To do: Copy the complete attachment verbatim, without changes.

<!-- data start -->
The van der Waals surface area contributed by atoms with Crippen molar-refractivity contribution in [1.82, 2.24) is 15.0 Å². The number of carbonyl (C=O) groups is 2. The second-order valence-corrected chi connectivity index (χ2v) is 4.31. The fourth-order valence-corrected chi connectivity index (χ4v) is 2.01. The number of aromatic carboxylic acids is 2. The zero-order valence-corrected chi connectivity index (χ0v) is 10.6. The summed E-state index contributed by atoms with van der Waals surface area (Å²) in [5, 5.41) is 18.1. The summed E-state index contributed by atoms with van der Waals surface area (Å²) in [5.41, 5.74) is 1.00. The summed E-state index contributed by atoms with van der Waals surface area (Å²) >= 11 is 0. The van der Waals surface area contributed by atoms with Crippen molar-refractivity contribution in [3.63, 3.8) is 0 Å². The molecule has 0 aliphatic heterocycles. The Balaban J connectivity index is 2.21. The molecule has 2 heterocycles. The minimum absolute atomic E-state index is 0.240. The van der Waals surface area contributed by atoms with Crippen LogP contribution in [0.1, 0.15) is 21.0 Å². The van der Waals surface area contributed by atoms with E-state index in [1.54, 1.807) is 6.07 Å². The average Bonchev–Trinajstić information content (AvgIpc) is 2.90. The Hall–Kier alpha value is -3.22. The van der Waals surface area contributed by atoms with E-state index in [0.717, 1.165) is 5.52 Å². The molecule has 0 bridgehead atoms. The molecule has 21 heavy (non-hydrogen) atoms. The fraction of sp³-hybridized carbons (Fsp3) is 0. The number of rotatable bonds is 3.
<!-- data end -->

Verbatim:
The van der Waals surface area contributed by atoms with Crippen molar-refractivity contribution in [1.82, 2.24) is 15.0 Å². The number of carbonyl (C=O) groups is 2. The second-order valence-corrected chi connectivity index (χ2v) is 4.31. The fourth-order valence-corrected chi connectivity index (χ4v) is 2.01. The number of aromatic carboxylic acids is 2. The zero-order valence-corrected chi connectivity index (χ0v) is 10.6. The summed E-state index contributed by atoms with van der Waals surface area (Å²) in [5, 5.41) is 18.1. The summed E-state index contributed by atoms with van der Waals surface area (Å²) in [5.41, 5.74) is 1.00. The summed E-state index contributed by atoms with van der Waals surface area (Å²) >= 11 is 0. The van der Waals surface area contributed by atoms with Crippen molar-refractivity contribution in [3.63, 3.8) is 0 Å². The molecule has 0 aliphatic heterocycles. The Balaban J connectivity index is 2.21. The molecule has 2 heterocycles. The minimum absolute atomic E-state index is 0.240. The van der Waals surface area contributed by atoms with Crippen LogP contribution in [0.1, 0.15) is 21.0 Å². The van der Waals surface area contributed by atoms with E-state index in [1.54, 1.807) is 6.07 Å². The average Bonchev–Trinajstić information content (AvgIpc) is 2.90. The Hall–Kier alpha value is -3.22. The van der Waals surface area contributed by atoms with E-state index in [0.717, 1.165) is 5.52 Å². The molecule has 0 bridgehead atoms. The molecule has 21 heavy (non-hydrogen) atoms. The fraction of sp³-hybridized carbons (Fsp3) is 0. The number of rotatable bonds is 3.